I am in Europe ahead of the May elections as the crisis begins to build. It appears that the powers that be may be talking about Global Warming to justify more taxes, but behind the curtain, these freezing winters are having their impact. The potato crop in Germany has hit a historic low due to the severe summer drought. Continue reading →
A communal tap runs as people collect water in an informal settlement near Cape Town, South Africa, Jan. 23. While the city urges people to restrict water usage, many living in poor areas already have limited access to water, and the day that the city runs out of water, ominously known as \”Day Zero,\” moves ever closer for the nearly 4 million residents. (AP Photo)
—Earlier this year, the South African city of Cape Town was told that it would make history by April 16. On that date, dubbed Day Zero, it was expected to become the world’s first major city to run out of water because of an extended drought. More than 1 million households would face extreme rationing or no water at all as reservoirs went dry.
But then something happened. The date was pushed back to June 4. And this week, Day Zero was set for July 9. Continue reading →
Any thoughts/comments regarding the impending water shortage in Capetown? As a person who has much historical knowledge, are you aware of a major city such as Capetown ever running out of water? Or is this truly a historical first? Continue reading →
Last August we questioned whether California farmland was overvalued by $70 billion (see our aptly named post: “Is California Farmland Overvalued By $70 Billion?“). Our reasoning was fairly simple, as we argued such a draconian outcome was the inevitable result of large institutional buyers scooping up 1,000s of acres of Cali farmland and massively overplanting almonds because, at least at the time, it was the hottest crop earning the highest returns…and that’s what NYC hot money likes.Continue reading →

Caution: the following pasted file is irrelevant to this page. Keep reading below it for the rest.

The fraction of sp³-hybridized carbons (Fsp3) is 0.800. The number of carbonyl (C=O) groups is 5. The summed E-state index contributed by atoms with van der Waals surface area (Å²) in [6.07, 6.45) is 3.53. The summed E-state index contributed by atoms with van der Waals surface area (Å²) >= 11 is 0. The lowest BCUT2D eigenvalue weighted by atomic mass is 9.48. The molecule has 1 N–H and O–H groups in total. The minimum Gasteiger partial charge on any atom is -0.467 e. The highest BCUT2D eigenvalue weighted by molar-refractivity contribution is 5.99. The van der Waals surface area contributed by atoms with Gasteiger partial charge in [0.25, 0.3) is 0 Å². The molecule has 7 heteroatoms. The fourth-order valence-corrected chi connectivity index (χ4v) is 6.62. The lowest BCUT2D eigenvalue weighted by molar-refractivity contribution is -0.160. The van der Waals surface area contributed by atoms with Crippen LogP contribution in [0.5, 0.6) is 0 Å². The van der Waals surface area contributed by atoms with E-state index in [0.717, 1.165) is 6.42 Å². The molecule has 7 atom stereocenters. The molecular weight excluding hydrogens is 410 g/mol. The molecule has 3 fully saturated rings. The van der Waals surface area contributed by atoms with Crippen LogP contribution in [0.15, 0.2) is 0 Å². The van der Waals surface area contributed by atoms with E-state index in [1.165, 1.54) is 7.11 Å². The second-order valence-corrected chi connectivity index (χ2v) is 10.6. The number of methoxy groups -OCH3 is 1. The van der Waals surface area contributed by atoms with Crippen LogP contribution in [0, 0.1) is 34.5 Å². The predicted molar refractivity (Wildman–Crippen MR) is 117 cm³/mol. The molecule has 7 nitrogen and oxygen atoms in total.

Yurok Tribe Press Release, Mar 24, 2017 (emphasis added): The Yurok Tribe is bracing for the far-reaching economic, cultural, and social challenges created by what is expected to be the most catastrophic fisheries collapse in the Klamath River’s history. The number of fall Chinook salmon predicted to return… is the lowest on record… This unprecedented fisheries crash will have real consequences for the Yurok people… “This is a nightmare. I have never in my life dreamed that it could get this bad,” said Thomas P. O’Rourke Sr., Chairman of the Yurok Tribe… The bleak 2017 forecast is linked to a three-punch combination, comprised of two straight years of extremely elevated juvenile fish disease levels, diminished river conditions and poor ocean health… “We are in crisis mode… [this is] the most terrible fisheries disaster in the Tribe’s history,” said Chairman O’Rourke. Continue reading →
Houseboats at Bidwell Canyon Marina drop with the water level in Lake Oroville, California. Photo: Tribune
Under the Governor’s executive order on Monday, emergency drought regulations, such as bans on hosing down driveways or watering lawns within 48 hours of a rainstorm, will remain indefinitely.
Urban water suppliers will be required to report their water use to the state each month and develop plans to get through long periods of drought.